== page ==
CASUAL FRIDAYS #85: You Are The Weakest Link. Goodbye.

It’s been a while since I said this, and you really need to hear it: in the long run, political games get you nowhere in multiplayer.

One Thursday night about a year ago, our group was playing at Mirkwood Games. It was early, and so only three or four of us were there. To get a really good game going, we sought out two or three people who looked like they weren’t doing much else.

Among these recruits was a younger player, maybe thirteen or fourteen years old. High skills for his age, and no need to go over rules or any such nonsense with him. His decks were a little lumpy, but certainly above average for anyone barely in high school.

Of course it was a friendly chaos game, with lots of banter and laughing among people who had just met. Strategic advice flew back and forth, and I suppose some of it could be called "table-talk". Most of it was coming from those not within our group. We didn’t mind; most of the players in our group are perfectly capable of detecting and outmaneuvering this kind of silliness.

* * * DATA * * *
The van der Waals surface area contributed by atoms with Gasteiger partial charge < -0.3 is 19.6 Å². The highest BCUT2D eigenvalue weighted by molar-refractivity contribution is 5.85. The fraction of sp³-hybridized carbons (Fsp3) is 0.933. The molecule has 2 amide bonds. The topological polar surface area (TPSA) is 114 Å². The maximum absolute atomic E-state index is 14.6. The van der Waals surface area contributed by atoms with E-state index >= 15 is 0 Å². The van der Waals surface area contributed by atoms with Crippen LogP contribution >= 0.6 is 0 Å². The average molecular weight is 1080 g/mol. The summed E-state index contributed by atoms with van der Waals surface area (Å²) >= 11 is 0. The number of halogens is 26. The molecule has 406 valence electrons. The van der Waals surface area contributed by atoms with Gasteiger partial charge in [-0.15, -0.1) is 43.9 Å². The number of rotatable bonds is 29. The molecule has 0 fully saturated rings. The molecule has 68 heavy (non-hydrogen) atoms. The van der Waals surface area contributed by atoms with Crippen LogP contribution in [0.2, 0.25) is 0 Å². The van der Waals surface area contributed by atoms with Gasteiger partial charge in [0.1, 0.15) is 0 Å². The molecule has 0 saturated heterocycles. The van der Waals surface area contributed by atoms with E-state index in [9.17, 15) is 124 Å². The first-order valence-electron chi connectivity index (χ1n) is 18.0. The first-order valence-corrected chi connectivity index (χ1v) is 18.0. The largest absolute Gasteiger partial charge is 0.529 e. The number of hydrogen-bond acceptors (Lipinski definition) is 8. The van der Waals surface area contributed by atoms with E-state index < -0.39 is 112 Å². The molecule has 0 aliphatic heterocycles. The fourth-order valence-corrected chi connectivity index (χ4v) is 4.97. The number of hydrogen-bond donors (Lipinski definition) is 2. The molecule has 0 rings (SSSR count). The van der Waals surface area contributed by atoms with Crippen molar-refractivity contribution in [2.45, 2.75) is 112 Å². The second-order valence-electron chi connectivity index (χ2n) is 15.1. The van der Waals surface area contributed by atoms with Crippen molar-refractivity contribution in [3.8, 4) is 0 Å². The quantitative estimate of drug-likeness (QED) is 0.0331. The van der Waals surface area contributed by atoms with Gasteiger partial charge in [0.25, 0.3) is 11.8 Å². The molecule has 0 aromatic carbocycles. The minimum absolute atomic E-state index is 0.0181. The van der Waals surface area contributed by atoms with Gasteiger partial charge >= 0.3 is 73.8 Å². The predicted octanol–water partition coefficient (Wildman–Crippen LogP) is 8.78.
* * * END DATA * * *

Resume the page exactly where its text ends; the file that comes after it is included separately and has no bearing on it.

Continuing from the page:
I noticed that the younger guy was asking one of the older Mirkwood regulars in the game what to do: Do I attack this person or that, do I kill that creature or this, are you going to take care of that wall? Blah blah blah…

I was playing a red deck. Four turns later, his mentor (a perfectly good player, but not prepared for my rather rabid onslaught) was dead. I took some damage as a result of my recklessness, but survived into the midgame and stabilized for long enough to make this kid nervous.

So at one point, I’m about to go into my attack phase. I have a large red creature. I couldn’t begin to tell you what it was, so let’s just call it a Crater Hellion. After I announce intention to attack, the kid – with no blockers to speak of – plays Giant Growth on the Hellion.

I look at him, and he smiles at me. I turn the Hellion sideways and say, "Smash you."

He is shocked, absolutely shocked. "Hey, I just played Giant Growth on that!"

"Yes, you did. I hate suck-ups."

The other players started roaring. I was smiling broadly when I said it, and I really meant it kindly. Fortunately, the kid was made of tough stuff, and he took it with a grin. He knew what he had been trying to do. And he knew he blew it. (I’ve since played several games with him and I enjoy watching his mind work; he’s learning at a great pace.)